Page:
Farm Update — May 2015
- posted on: May 4, 2015
- posted by: 21 Acres
We are back in the saddle and our farm season has just begun! We are gearing up for another good season. The fields have been relatively in good condition thanks to the mild weather of this winter….normally the ground would be still boggy, but so far that hasn’t been the case this spring.
To speak of the mild winter, Washington State is officially in a drought due to the reduced snowpack this year. Governor Inslee recently declared a drought emergency as water scarcity is affecting 44% of the state. I had a chance to speak with a farmer up north in Bellingham the other day. The farmer said he could already tell by looking at the snowpack level of Mt. Baker/North Cascades that his growing season would be a short one this year. This winter I also had a chance to visit San Luis Reservoir (largest of its kind in the US) in Central Valley, California, and witnessed the ongoing severe California drought condition. The fact is that the reservoir is only 66% full with almost zero snowpack in the Sierra Nevada (melting snow is CA’s main water source in summer). Climate change is happening and affecting water levels inch by inch, day by day. Drought is no longer just a California problem. Residents of other states should take a lesson from California. Drought crisis may come across the US soon according to GAO. We haven’t seen California’s drought economic impact yet because of the groundwater reserves. However, what if the groundwater runs out? One of our farming practices at 21 Acres has been to grow food with water conservation top of the mind. This is, no doubt, the very year we’ll practice that approach more seriously. No water, no food.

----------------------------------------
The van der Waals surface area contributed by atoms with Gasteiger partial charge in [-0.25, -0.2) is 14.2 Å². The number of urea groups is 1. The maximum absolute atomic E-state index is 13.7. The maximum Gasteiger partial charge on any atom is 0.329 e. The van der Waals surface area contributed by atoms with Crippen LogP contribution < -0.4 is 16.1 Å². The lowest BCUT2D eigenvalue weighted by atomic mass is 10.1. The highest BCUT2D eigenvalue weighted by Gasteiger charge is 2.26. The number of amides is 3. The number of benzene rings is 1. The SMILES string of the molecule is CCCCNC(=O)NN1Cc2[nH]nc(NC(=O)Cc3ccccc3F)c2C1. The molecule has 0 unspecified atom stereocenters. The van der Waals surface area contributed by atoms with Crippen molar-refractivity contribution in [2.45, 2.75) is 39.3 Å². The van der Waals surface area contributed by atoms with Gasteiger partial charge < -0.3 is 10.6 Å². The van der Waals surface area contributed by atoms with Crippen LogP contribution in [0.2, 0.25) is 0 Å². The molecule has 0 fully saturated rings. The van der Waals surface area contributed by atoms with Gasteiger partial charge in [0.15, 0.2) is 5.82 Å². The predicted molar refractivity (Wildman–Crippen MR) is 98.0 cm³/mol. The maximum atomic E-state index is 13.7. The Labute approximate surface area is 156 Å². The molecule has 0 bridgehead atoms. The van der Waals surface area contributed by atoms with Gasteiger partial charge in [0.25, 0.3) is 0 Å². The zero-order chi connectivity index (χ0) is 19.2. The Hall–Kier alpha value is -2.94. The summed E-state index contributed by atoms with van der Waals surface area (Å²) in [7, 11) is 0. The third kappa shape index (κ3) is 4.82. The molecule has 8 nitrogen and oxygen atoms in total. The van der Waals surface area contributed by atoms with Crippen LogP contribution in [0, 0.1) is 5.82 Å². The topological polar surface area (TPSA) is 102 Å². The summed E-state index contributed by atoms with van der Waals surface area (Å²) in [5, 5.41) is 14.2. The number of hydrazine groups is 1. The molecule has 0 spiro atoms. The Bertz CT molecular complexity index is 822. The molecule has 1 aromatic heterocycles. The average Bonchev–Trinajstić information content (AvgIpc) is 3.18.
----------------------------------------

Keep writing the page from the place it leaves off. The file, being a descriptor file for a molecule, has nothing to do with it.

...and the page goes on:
Here at 21 Acres, seedling production began in mid-March and the greenhouse is already getting full with transplants. Transplanting in the ground is based on weather and field conditions (wetness, green manure, crop rotation). We had a few warm weeks in April and transplants were growing fast, but now things are back to normal with spring weather and rain showers and low temperatures, which is slowing down the growth of the plants in the field and seed germination in the greenhouse. Peas, lettuce, kale, chard, collards, mustards, radishes, cabbage, beans, dill, cilantro, fennel and other spring greens like mizuna and komatsuna are already in the ground. Carrots and beets are also in. Tomato plants are growing well in the greenhouse. Basil is looking good and will be transplanted in the high tunnel soon. We just finished sowing summer squash seeds. Grafting apple trees has been done to improve fruiting and yield for the coming years.
Our crop calendar for 2015 is ready. We eliminated certain crops from previous seasons and added new items. One of the exciting additions to our new crop list is sweet potato. We are going to grow a few varieties of sweet potato this year. By the way, do you know sweet potato is a warm climate plant? Sweet potato plants love heat for good yield. That means we’ll need a warm summer. Cross our fingers!
As a side note, we have a few projects lined up this year. The WSU compost trial started last fall continues and we’ll collect data on compost’s effect on crop growth and soil tilth as well as the level of heavy metals in soils and plants. We are going to experiment “no till/less till” farming, and we’re also starting up a farm internship program this summer.
That’s it for now as a starter. I hope you are enjoying the beautiful spring!
— Farmer John